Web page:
We begin the week here on My Poetic Side with a look at the plans for Trinity College to add sculptures of women to its Long Room We also have the winner of this years Foyle Young Poet Award.
Trinity College Planning New Sculptures to Honour Women
Trinity College in Dublin is looking to add 30 new sculptures to its Long Room; this time the candidates who they plan to memorialise in the form of marble busts will be women.
It has taken over 200 years, but now the Trinity College provost is looking to add the first women to the collection. Currently, the Long Room in the Old Library is home to the marble busts of 40 men who have been commemorated by the college.
The figures who are commemorated in the Long Room include Sir Isaac Newton, Francis Bacon, John Milton, Homer, William Rowan Hamilton and Aristotle. Their most famous bust is of the writer Jonathon Swift.
Nominations are being requested by the library of worthy females who should be immortalised in bust form to sit in the Long Room. Just like the men commemorated in the room, they do not need to be Irish or have any connection to Trinity. The only requirement is that they are a scholar who is deceased.
There are of course several worthy Irish contenders who they might consider for such an honour:
The patron saint of Ireland Brigid of Kildare was also the goddess of poetry, smithwork and healing in Celtic mythology. She was also responsible for freeing trafficked women and also securing women’s rights to property.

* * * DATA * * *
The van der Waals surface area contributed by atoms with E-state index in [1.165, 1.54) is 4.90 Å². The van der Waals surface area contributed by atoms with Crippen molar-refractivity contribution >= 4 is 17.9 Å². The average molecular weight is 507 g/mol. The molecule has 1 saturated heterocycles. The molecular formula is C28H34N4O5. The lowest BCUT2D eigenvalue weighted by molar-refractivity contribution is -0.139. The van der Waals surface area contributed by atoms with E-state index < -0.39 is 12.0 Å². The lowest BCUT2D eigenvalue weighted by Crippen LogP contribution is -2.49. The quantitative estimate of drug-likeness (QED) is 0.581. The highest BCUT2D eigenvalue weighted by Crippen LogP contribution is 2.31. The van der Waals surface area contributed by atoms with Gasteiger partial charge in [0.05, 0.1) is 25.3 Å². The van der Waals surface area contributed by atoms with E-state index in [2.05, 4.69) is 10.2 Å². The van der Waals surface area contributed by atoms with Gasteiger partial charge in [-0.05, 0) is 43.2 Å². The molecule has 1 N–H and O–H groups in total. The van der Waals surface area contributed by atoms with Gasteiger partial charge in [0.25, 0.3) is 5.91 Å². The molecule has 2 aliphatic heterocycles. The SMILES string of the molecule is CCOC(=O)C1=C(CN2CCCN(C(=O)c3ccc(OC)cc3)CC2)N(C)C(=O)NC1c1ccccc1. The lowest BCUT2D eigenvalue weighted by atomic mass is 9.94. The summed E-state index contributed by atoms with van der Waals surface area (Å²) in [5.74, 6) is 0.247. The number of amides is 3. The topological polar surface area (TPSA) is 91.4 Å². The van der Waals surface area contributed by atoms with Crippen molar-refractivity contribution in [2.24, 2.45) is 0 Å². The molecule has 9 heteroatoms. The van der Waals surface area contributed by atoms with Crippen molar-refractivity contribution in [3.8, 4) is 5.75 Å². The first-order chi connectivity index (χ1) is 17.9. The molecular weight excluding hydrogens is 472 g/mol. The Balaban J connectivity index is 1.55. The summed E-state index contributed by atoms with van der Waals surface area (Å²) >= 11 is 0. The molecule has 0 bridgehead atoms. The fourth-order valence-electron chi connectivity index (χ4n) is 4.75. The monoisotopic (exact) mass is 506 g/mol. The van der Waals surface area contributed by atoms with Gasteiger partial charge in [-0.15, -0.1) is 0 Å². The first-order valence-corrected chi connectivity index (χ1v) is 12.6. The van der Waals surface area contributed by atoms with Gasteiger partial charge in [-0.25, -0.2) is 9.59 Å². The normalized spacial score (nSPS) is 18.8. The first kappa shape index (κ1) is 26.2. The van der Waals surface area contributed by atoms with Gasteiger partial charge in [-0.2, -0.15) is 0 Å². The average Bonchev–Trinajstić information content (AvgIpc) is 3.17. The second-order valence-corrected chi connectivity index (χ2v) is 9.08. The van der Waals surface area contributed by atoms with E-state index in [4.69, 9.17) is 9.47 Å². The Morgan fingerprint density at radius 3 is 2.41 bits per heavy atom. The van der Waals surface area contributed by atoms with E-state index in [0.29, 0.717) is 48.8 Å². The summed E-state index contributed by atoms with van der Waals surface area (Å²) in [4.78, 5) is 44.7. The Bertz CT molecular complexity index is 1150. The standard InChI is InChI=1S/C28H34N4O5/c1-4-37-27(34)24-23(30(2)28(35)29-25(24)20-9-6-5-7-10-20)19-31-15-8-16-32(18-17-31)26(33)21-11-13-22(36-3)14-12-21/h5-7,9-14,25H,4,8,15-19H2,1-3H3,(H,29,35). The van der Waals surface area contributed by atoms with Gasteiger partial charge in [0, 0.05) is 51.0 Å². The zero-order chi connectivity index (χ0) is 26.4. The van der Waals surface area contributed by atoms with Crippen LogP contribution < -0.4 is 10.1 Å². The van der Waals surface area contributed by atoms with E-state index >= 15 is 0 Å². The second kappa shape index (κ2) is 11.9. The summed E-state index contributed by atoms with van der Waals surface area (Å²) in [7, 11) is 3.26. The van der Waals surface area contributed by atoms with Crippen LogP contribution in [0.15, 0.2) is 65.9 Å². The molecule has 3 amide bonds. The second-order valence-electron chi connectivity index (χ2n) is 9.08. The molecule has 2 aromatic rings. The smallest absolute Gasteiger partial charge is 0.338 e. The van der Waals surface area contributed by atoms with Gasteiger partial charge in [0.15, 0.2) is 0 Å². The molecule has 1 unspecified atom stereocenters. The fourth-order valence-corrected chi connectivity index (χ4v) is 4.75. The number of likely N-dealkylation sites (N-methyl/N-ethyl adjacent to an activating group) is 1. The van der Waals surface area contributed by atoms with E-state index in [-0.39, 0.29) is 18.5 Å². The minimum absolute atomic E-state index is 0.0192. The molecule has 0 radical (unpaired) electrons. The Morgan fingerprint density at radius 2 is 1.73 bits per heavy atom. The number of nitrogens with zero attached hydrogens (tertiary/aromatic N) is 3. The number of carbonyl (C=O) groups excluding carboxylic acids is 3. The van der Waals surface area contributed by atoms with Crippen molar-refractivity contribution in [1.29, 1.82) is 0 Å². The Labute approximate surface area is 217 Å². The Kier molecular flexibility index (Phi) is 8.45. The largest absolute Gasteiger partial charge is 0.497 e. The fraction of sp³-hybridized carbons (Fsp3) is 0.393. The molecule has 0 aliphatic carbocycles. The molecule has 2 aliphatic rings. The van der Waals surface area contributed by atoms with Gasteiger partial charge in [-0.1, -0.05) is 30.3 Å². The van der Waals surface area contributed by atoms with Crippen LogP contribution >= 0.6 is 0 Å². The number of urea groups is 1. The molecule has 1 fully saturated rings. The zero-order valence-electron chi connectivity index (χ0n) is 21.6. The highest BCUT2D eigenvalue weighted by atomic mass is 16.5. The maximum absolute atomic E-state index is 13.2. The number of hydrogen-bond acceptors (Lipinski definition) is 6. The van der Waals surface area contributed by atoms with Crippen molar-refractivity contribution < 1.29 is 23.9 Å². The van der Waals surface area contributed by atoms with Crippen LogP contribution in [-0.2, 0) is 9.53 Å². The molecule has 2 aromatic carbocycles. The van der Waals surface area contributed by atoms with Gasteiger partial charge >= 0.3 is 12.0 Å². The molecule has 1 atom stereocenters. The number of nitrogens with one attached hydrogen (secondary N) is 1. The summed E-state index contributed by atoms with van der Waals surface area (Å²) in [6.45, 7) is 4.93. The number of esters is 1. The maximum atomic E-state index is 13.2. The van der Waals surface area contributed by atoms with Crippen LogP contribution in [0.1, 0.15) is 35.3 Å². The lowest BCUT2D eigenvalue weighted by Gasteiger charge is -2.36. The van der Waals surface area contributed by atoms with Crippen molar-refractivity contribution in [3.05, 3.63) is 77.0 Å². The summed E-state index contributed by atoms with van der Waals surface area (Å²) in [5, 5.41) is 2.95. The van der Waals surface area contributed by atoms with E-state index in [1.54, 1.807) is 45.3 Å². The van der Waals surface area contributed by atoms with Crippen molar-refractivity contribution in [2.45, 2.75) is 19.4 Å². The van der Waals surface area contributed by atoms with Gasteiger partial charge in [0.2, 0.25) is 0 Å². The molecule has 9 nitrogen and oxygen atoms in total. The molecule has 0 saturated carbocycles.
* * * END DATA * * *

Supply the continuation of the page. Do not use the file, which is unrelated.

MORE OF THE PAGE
There is also Thekla Beere, the first woman in Ireland to lead a government department, the first female aviation engineer in the world Lilian Bland and a whole wealth of novelists and poets who were Irish.
Poetry is already well represented by the busts in honour of men. With such a wealth of Irish writers, it is hoped that this representation will also be carried on with the new faces that are chosen for the college.
Foyle Young Poet of the Year Award
A 17-year old from Hailsham, East Sussex has been announced as the winner of this years Foyle Young Poet.
Libby Russell has won what is considered to be the “largest poetry competition in the world.” There are over 11,000 poems entered in the competition this year from a total of 6000 entrants. The competition is open to young poets aged 11-17 and the previous winners include the likes of Ellie Kendrick, who starred in Game of Thrones and went on to become a winner of the TS Eliot Prize.
Young poets from all over the world are invited to enter the competition and this year the competition organisers received entries from Mexico, Vietnam, Japan and Romania amongst others.
The winners received their prizes on 2nd October during a ceremony which took place at the Royal Festival Hall in London. This year’s guest judges were Jackie Kay, the Scots Makar, and Raymond Antrobus the poet who won the Ted Hughes poetry prize earlier this year.